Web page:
FOLLOWING Thursday’s result in Group D of this year’s World Cup in Brazil, there is only one place left where you are guaranteed to see England win the World Cup, and that is at Bristol Old Vic, for the next three weeks.
Written ten years ago by Carl Heap and current BOV artistic director Tom Morris (before his award-winning work on War Horse and Swallows and Amazons), this play was their third collaboration at Battersea Arts Centre, following Ben Hur and Jason and the Argonauts, and all employed similar collaborative ensemble work to tell a big story with a reasonably small cast. For this story of Alf Ramsey’s rise to prominence whilst managing Ipswich, before taking the job of England manager and leading them to victory in their home World Cup, a team of appropriately enough, eleven, play not only the victorious team of 1966, but also the six opposing teams in the cup, as well as various mothers, wives, managers, commentators, officials and press, with at least ten roles each for most of these extremely versatile actors, male and female.
Set as a play within a play, starting and ending in the present day Church of St Alfred, where a couple are about to christen their daughter Geoff, in memory of the hat-trick scoring Geoff Hurst, the congregation and vicar take us back 64 years, to England’s worst defeat, beaten by America in the 1950 World Cup, before focusing on Alf Ramsey’s rise to power, and eventually every match in the 1966 Cup. In a clever link back to the present, Geoff Hurst, the hat-trick scoring winner of the final, is played with great dexterity by a girl, Zara Ramm.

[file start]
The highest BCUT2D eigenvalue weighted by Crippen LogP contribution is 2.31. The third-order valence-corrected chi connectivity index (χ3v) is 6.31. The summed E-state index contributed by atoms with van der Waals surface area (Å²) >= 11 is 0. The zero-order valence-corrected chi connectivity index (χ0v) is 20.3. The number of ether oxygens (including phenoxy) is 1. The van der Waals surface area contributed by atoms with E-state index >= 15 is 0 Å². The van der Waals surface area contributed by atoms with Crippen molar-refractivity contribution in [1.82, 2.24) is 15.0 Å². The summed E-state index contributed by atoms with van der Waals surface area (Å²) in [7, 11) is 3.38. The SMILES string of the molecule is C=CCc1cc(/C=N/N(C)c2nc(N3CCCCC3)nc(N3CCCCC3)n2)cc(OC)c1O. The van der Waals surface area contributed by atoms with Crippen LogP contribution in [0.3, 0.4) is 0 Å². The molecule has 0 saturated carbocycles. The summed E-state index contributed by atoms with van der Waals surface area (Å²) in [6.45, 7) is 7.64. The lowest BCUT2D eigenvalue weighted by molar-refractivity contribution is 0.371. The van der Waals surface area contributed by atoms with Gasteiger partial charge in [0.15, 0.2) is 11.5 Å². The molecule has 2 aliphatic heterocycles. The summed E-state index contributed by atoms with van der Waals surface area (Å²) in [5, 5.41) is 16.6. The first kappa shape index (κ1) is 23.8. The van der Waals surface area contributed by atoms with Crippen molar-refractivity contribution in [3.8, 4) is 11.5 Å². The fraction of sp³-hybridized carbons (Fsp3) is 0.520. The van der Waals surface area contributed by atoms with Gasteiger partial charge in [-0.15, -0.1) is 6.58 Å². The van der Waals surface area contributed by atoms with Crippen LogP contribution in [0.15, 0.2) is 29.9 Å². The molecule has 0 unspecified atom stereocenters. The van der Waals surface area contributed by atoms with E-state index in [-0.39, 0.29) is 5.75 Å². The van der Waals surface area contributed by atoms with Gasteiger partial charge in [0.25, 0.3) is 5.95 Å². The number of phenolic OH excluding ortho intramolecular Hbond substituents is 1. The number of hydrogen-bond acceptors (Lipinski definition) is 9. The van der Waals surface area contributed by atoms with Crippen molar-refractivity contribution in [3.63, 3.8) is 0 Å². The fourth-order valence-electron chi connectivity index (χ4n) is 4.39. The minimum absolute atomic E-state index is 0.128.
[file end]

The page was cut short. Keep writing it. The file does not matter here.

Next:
The ensemble use every theatrical device available to portray the game, from a dance-off between England’s “folk” and Uruguay’s “Latin” dancing teams, to a full-on fist fight between England and Argentina, and for the final, played on a huge green carpet, every goal is re-enacted in detail, with footballs on sticks, cardboard cut-outs, and a huge bubble for the last goal, when even Kenneth Wolstenholme’s “they think it’s all over” is faithfully reproduced.
Audience members are used to great advantage; to help illustrate football formations, to sing along where needed, join in with exercise regimes, and generally get involved whenever possible, and this helps draw us into the action. Even knowing the final score, I was captured at a very early stage, and while the cast are too good as an ensemble to single anyone out, some of the amazing physical movement and dance, particularly from Karla Shacklock and Les Bubb, the comedy timing of Stewart Wright and Roy Weskin, Glyn Grimstead’s authenticity as Alf Ramsey and the original music by Brian Hargreaves were just a few highlights of this magical and wonderful play.
Whether you are a fan of football or not, get to the Old Vic before 12th July and see this very special piece of theatre – you will be enthralled, entranced, and thoroughly entertained.